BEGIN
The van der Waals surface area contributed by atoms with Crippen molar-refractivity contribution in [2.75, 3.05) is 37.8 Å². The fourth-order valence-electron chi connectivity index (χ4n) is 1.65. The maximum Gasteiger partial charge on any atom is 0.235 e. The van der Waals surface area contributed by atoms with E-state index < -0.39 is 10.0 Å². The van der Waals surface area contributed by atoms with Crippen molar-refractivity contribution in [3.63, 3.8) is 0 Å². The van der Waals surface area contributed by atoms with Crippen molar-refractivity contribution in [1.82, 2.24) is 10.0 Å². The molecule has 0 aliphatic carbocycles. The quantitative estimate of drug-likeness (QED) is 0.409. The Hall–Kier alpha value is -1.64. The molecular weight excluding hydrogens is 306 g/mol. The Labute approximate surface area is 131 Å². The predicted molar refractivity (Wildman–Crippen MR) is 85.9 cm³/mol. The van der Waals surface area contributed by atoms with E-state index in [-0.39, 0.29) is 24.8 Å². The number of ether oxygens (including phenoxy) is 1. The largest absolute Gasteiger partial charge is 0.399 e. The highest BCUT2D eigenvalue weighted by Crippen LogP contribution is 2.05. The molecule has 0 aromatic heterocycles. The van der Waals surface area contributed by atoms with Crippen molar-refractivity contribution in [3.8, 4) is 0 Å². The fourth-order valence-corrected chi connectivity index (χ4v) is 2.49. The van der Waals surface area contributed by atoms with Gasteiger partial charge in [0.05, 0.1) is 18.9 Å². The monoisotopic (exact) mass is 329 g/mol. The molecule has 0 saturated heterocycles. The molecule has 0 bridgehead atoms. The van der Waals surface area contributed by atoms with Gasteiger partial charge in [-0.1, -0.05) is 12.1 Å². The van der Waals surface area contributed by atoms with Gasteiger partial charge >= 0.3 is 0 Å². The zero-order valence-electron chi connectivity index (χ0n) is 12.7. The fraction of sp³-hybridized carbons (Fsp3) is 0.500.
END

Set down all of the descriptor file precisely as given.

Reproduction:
The van der Waals surface area contributed by atoms with Crippen molar-refractivity contribution in [2.75, 3.05) is 37.8 Å². The fourth-order valence-electron chi connectivity index (χ4n) is 1.65. The maximum Gasteiger partial charge on any atom is 0.235 e. The van der Waals surface area contributed by atoms with E-state index < -0.39 is 10.0 Å². The van der Waals surface area contributed by atoms with Crippen molar-refractivity contribution in [3.63, 3.8) is 0 Å². The van der Waals surface area contributed by atoms with Crippen molar-refractivity contribution in [1.82, 2.24) is 10.0 Å². The molecule has 0 aliphatic carbocycles. The quantitative estimate of drug-likeness (QED) is 0.409. The Hall–Kier alpha value is -1.64. The molecular weight excluding hydrogens is 306 g/mol. The Labute approximate surface area is 131 Å². The predicted molar refractivity (Wildman–Crippen MR) is 85.9 cm³/mol. The van der Waals surface area contributed by atoms with E-state index in [-0.39, 0.29) is 24.8 Å². The number of ether oxygens (including phenoxy) is 1. The largest absolute Gasteiger partial charge is 0.399 e. The highest BCUT2D eigenvalue weighted by Crippen LogP contribution is 2.05. The molecule has 0 aromatic heterocycles. The van der Waals surface area contributed by atoms with Crippen molar-refractivity contribution in [3.8, 4) is 0 Å². The fourth-order valence-corrected chi connectivity index (χ4v) is 2.49. The van der Waals surface area contributed by atoms with Gasteiger partial charge in [0.05, 0.1) is 18.9 Å². The monoisotopic (exact) mass is 329 g/mol. The molecule has 0 saturated heterocycles. The molecule has 0 bridgehead atoms. The van der Waals surface area contributed by atoms with Gasteiger partial charge in [-0.1, -0.05) is 12.1 Å². The van der Waals surface area contributed by atoms with Gasteiger partial charge >= 0.3 is 0 Å². The zero-order valence-electron chi connectivity index (χ0n) is 12.7. The fraction of sp³-hybridized carbons (Fsp3) is 0.500.